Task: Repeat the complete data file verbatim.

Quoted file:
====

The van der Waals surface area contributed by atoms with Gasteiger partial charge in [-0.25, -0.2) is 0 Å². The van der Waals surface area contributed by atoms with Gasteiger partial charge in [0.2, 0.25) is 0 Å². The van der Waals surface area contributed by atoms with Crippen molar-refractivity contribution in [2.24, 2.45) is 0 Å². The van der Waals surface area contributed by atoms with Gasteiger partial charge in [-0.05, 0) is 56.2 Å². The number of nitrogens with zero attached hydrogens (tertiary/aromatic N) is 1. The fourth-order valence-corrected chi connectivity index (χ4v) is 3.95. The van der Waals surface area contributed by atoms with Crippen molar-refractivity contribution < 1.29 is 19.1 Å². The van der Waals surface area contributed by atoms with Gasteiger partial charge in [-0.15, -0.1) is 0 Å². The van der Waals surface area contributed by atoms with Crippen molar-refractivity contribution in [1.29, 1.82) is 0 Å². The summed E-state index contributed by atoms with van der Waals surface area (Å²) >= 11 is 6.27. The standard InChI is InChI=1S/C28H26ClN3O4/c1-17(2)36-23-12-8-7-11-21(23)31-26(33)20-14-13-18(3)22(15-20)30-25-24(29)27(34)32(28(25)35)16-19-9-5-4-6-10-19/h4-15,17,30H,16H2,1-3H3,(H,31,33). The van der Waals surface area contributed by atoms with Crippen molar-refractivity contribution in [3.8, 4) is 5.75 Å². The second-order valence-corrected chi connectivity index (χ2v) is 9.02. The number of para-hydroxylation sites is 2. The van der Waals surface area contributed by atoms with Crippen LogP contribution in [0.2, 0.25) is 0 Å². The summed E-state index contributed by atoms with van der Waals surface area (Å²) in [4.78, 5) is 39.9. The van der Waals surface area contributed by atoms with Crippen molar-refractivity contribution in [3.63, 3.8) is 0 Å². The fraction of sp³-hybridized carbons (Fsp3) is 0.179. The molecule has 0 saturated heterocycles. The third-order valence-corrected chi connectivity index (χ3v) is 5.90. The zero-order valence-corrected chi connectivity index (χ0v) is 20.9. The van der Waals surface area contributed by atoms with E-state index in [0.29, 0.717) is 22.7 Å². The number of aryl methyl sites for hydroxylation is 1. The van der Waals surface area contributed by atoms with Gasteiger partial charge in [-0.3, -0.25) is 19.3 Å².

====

The van der Waals surface area contributed by atoms with Gasteiger partial charge in [-0.25, -0.2) is 0 Å². The van der Waals surface area contributed by atoms with Gasteiger partial charge in [0.2, 0.25) is 0 Å². The van der Waals surface area contributed by atoms with Crippen molar-refractivity contribution in [2.24, 2.45) is 0 Å². The van der Waals surface area contributed by atoms with Gasteiger partial charge in [-0.05, 0) is 56.2 Å². The number of nitrogens with zero attached hydrogens (tertiary/aromatic N) is 1. The fourth-order valence-corrected chi connectivity index (χ4v) is 3.95. The van der Waals surface area contributed by atoms with Crippen molar-refractivity contribution < 1.29 is 19.1 Å². The van der Waals surface area contributed by atoms with Gasteiger partial charge in [-0.15, -0.1) is 0 Å². The van der Waals surface area contributed by atoms with Crippen molar-refractivity contribution in [1.29, 1.82) is 0 Å². The summed E-state index contributed by atoms with van der Waals surface area (Å²) >= 11 is 6.27. The standard InChI is InChI=1S/C28H26ClN3O4/c1-17(2)36-23-12-8-7-11-21(23)31-26(33)20-14-13-18(3)22(15-20)30-25-24(29)27(34)32(28(25)35)16-19-9-5-4-6-10-19/h4-15,17,30H,16H2,1-3H3,(H,31,33). The van der Waals surface area contributed by atoms with Crippen molar-refractivity contribution in [3.8, 4) is 5.75 Å². The second-order valence-corrected chi connectivity index (χ2v) is 9.02. The number of para-hydroxylation sites is 2. The van der Waals surface area contributed by atoms with Crippen LogP contribution in [0.2, 0.25) is 0 Å². The summed E-state index contributed by atoms with van der Waals surface area (Å²) in [4.78, 5) is 39.9. The van der Waals surface area contributed by atoms with Crippen molar-refractivity contribution in [3.63, 3.8) is 0 Å². The fraction of sp³-hybridized carbons (Fsp3) is 0.179. The molecule has 0 saturated heterocycles. The third-order valence-corrected chi connectivity index (χ3v) is 5.90. The zero-order valence-corrected chi connectivity index (χ0v) is 20.9. The van der Waals surface area contributed by atoms with E-state index in [0.29, 0.717) is 22.7 Å². The number of aryl methyl sites for hydroxylation is 1. The van der Waals surface area contributed by atoms with Gasteiger partial charge in [-0.3, -0.25) is 19.3 Å².